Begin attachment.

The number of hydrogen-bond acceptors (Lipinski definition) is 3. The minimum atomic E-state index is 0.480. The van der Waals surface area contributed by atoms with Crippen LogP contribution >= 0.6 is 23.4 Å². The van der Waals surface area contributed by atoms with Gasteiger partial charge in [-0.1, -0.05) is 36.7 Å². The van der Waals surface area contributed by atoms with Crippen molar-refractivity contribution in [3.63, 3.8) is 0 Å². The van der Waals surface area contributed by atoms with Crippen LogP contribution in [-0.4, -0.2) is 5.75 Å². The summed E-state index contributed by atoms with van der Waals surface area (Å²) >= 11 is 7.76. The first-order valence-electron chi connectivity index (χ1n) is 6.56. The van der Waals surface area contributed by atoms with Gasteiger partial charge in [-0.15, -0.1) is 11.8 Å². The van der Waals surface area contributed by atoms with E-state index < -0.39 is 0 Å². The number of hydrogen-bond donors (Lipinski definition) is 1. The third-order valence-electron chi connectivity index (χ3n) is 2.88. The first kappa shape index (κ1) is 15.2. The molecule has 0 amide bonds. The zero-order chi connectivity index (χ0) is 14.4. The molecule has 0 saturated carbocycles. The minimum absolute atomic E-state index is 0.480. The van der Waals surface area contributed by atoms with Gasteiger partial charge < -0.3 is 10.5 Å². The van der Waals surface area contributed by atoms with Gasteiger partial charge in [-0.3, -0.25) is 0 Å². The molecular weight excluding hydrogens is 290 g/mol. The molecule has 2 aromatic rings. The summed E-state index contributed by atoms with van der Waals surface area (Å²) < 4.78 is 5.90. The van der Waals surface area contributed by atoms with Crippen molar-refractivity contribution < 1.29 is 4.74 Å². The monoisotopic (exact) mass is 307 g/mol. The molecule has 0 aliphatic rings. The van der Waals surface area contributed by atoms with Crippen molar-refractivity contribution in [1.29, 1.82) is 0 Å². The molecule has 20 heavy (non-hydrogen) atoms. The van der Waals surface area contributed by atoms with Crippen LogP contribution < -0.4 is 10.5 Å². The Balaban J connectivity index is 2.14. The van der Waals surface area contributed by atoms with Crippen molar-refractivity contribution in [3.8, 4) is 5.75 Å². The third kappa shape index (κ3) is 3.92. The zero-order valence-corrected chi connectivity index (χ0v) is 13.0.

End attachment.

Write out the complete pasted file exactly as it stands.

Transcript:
The number of hydrogen-bond acceptors (Lipinski definition) is 3. The minimum atomic E-state index is 0.480. The van der Waals surface area contributed by atoms with Crippen LogP contribution >= 0.6 is 23.4 Å². The van der Waals surface area contributed by atoms with Gasteiger partial charge in [-0.1, -0.05) is 36.7 Å². The van der Waals surface area contributed by atoms with Crippen molar-refractivity contribution in [3.63, 3.8) is 0 Å². The van der Waals surface area contributed by atoms with Crippen LogP contribution in [-0.4, -0.2) is 5.75 Å². The summed E-state index contributed by atoms with van der Waals surface area (Å²) >= 11 is 7.76. The first-order valence-electron chi connectivity index (χ1n) is 6.56. The van der Waals surface area contributed by atoms with Gasteiger partial charge in [-0.15, -0.1) is 11.8 Å². The van der Waals surface area contributed by atoms with E-state index < -0.39 is 0 Å². The number of hydrogen-bond donors (Lipinski definition) is 1. The third-order valence-electron chi connectivity index (χ3n) is 2.88. The first kappa shape index (κ1) is 15.2. The molecule has 0 amide bonds. The zero-order chi connectivity index (χ0) is 14.4. The molecule has 0 saturated carbocycles. The minimum absolute atomic E-state index is 0.480. The van der Waals surface area contributed by atoms with Gasteiger partial charge < -0.3 is 10.5 Å². The van der Waals surface area contributed by atoms with Gasteiger partial charge in [-0.3, -0.25) is 0 Å². The molecular weight excluding hydrogens is 290 g/mol. The molecule has 2 aromatic rings. The summed E-state index contributed by atoms with van der Waals surface area (Å²) < 4.78 is 5.90. The van der Waals surface area contributed by atoms with Crippen molar-refractivity contribution < 1.29 is 4.74 Å². The monoisotopic (exact) mass is 307 g/mol. The molecule has 0 aliphatic rings. The van der Waals surface area contributed by atoms with Crippen molar-refractivity contribution in [1.29, 1.82) is 0 Å². The molecule has 20 heavy (non-hydrogen) atoms. The van der Waals surface area contributed by atoms with Crippen LogP contribution < -0.4 is 10.5 Å². The Balaban J connectivity index is 2.14. The van der Waals surface area contributed by atoms with Crippen molar-refractivity contribution in [3.8, 4) is 5.75 Å². The third kappa shape index (κ3) is 3.92. The zero-order valence-corrected chi connectivity index (χ0v) is 13.0.